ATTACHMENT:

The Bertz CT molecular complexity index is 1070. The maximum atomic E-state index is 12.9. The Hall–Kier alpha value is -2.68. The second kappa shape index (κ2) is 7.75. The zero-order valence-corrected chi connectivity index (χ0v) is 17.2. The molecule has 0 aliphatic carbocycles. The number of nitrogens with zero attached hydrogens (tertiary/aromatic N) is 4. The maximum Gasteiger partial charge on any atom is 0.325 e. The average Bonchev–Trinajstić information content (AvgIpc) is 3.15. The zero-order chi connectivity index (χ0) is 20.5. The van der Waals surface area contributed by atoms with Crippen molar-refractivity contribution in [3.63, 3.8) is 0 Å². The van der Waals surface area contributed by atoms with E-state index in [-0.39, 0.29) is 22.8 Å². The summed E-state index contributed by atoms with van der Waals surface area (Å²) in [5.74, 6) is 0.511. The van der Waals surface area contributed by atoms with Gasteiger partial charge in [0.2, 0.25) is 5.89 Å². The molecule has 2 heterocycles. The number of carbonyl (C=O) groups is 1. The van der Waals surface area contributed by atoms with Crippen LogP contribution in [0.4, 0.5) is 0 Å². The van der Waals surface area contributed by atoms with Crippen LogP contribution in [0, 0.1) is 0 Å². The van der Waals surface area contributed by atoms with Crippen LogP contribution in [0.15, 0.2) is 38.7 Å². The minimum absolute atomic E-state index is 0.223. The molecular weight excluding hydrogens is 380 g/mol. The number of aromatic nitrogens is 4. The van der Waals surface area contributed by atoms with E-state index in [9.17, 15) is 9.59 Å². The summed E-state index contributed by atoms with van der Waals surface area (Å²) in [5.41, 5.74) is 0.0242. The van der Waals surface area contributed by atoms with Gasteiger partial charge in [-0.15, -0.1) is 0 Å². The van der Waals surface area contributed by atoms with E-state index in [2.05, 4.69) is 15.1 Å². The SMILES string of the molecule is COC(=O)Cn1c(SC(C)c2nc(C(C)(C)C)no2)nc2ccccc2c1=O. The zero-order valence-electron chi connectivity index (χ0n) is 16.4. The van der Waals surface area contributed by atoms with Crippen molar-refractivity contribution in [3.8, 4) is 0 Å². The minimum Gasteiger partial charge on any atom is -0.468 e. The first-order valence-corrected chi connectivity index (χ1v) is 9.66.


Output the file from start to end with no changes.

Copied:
The Bertz CT molecular complexity index is 1070. The maximum atomic E-state index is 12.9. The Hall–Kier alpha value is -2.68. The second kappa shape index (κ2) is 7.75. The zero-order valence-corrected chi connectivity index (χ0v) is 17.2. The molecule has 0 aliphatic carbocycles. The number of nitrogens with zero attached hydrogens (tertiary/aromatic N) is 4. The maximum Gasteiger partial charge on any atom is 0.325 e. The average Bonchev–Trinajstić information content (AvgIpc) is 3.15. The zero-order chi connectivity index (χ0) is 20.5. The van der Waals surface area contributed by atoms with Crippen molar-refractivity contribution in [3.63, 3.8) is 0 Å². The van der Waals surface area contributed by atoms with E-state index in [-0.39, 0.29) is 22.8 Å². The summed E-state index contributed by atoms with van der Waals surface area (Å²) in [5.74, 6) is 0.511. The van der Waals surface area contributed by atoms with Gasteiger partial charge in [0.2, 0.25) is 5.89 Å². The molecule has 2 heterocycles. The number of carbonyl (C=O) groups is 1. The van der Waals surface area contributed by atoms with Crippen LogP contribution in [0.4, 0.5) is 0 Å². The van der Waals surface area contributed by atoms with Crippen LogP contribution in [0, 0.1) is 0 Å². The van der Waals surface area contributed by atoms with Crippen LogP contribution in [0.15, 0.2) is 38.7 Å². The minimum absolute atomic E-state index is 0.223. The molecular weight excluding hydrogens is 380 g/mol. The number of aromatic nitrogens is 4. The van der Waals surface area contributed by atoms with E-state index in [9.17, 15) is 9.59 Å². The summed E-state index contributed by atoms with van der Waals surface area (Å²) in [5.41, 5.74) is 0.0242. The van der Waals surface area contributed by atoms with Gasteiger partial charge in [-0.15, -0.1) is 0 Å². The van der Waals surface area contributed by atoms with E-state index in [2.05, 4.69) is 15.1 Å². The SMILES string of the molecule is COC(=O)Cn1c(SC(C)c2nc(C(C)(C)C)no2)nc2ccccc2c1=O. The zero-order valence-electron chi connectivity index (χ0n) is 16.4. The van der Waals surface area contributed by atoms with Crippen molar-refractivity contribution in [3.8, 4) is 0 Å². The minimum Gasteiger partial charge on any atom is -0.468 e. The first-order valence-corrected chi connectivity index (χ1v) is 9.66.